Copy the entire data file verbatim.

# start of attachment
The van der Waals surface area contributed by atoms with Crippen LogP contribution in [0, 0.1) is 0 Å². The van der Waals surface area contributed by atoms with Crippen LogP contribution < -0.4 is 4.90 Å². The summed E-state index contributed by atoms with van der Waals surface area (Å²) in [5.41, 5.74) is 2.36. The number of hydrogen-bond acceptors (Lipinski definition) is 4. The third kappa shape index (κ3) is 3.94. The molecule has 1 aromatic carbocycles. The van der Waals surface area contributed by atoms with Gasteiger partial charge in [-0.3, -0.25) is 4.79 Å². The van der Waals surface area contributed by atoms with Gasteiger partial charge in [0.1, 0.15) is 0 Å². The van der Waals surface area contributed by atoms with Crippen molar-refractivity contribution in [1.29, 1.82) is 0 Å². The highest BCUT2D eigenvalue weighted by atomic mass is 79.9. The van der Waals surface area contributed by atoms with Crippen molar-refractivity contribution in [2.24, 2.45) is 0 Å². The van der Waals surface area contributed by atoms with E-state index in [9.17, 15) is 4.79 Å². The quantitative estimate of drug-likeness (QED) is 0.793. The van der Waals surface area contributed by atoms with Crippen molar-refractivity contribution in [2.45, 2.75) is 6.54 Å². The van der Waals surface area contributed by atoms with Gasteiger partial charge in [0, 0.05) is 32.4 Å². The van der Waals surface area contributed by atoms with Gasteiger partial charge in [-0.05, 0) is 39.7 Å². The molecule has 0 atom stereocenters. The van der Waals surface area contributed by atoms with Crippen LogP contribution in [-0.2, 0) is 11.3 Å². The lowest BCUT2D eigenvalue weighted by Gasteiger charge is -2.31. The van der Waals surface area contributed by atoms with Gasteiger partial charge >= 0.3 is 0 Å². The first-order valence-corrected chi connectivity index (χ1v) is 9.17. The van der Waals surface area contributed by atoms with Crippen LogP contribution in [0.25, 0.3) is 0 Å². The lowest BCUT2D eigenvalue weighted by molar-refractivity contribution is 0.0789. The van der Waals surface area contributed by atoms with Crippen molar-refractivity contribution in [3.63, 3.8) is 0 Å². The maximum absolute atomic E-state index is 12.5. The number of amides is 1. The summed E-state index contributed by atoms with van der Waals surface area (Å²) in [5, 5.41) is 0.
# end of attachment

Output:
The van der Waals surface area contributed by atoms with Crippen LogP contribution in [0, 0.1) is 0 Å². The van der Waals surface area contributed by atoms with Crippen LogP contribution < -0.4 is 4.90 Å². The summed E-state index contributed by atoms with van der Waals surface area (Å²) in [5.41, 5.74) is 2.36. The number of hydrogen-bond acceptors (Lipinski definition) is 4. The third kappa shape index (κ3) is 3.94. The molecule has 1 aromatic carbocycles. The van der Waals surface area contributed by atoms with Gasteiger partial charge in [-0.3, -0.25) is 4.79 Å². The van der Waals surface area contributed by atoms with Gasteiger partial charge in [0.1, 0.15) is 0 Å². The van der Waals surface area contributed by atoms with Crippen molar-refractivity contribution in [1.29, 1.82) is 0 Å². The highest BCUT2D eigenvalue weighted by atomic mass is 79.9. The van der Waals surface area contributed by atoms with Crippen molar-refractivity contribution in [2.24, 2.45) is 0 Å². The van der Waals surface area contributed by atoms with E-state index in [9.17, 15) is 4.79 Å². The quantitative estimate of drug-likeness (QED) is 0.793. The van der Waals surface area contributed by atoms with Crippen molar-refractivity contribution in [2.45, 2.75) is 6.54 Å². The van der Waals surface area contributed by atoms with Gasteiger partial charge in [0, 0.05) is 32.4 Å². The van der Waals surface area contributed by atoms with Gasteiger partial charge in [-0.05, 0) is 39.7 Å². The molecule has 0 atom stereocenters. The van der Waals surface area contributed by atoms with Crippen LogP contribution in [-0.2, 0) is 11.3 Å². The lowest BCUT2D eigenvalue weighted by Gasteiger charge is -2.31. The van der Waals surface area contributed by atoms with Gasteiger partial charge >= 0.3 is 0 Å². The first-order valence-corrected chi connectivity index (χ1v) is 9.17. The van der Waals surface area contributed by atoms with Crippen LogP contribution in [0.25, 0.3) is 0 Å². The lowest BCUT2D eigenvalue weighted by molar-refractivity contribution is 0.0789. The van der Waals surface area contributed by atoms with Crippen molar-refractivity contribution in [3.63, 3.8) is 0 Å². The maximum absolute atomic E-state index is 12.5. The number of amides is 1. The summed E-state index contributed by atoms with van der Waals surface area (Å²) in [5, 5.41) is 0.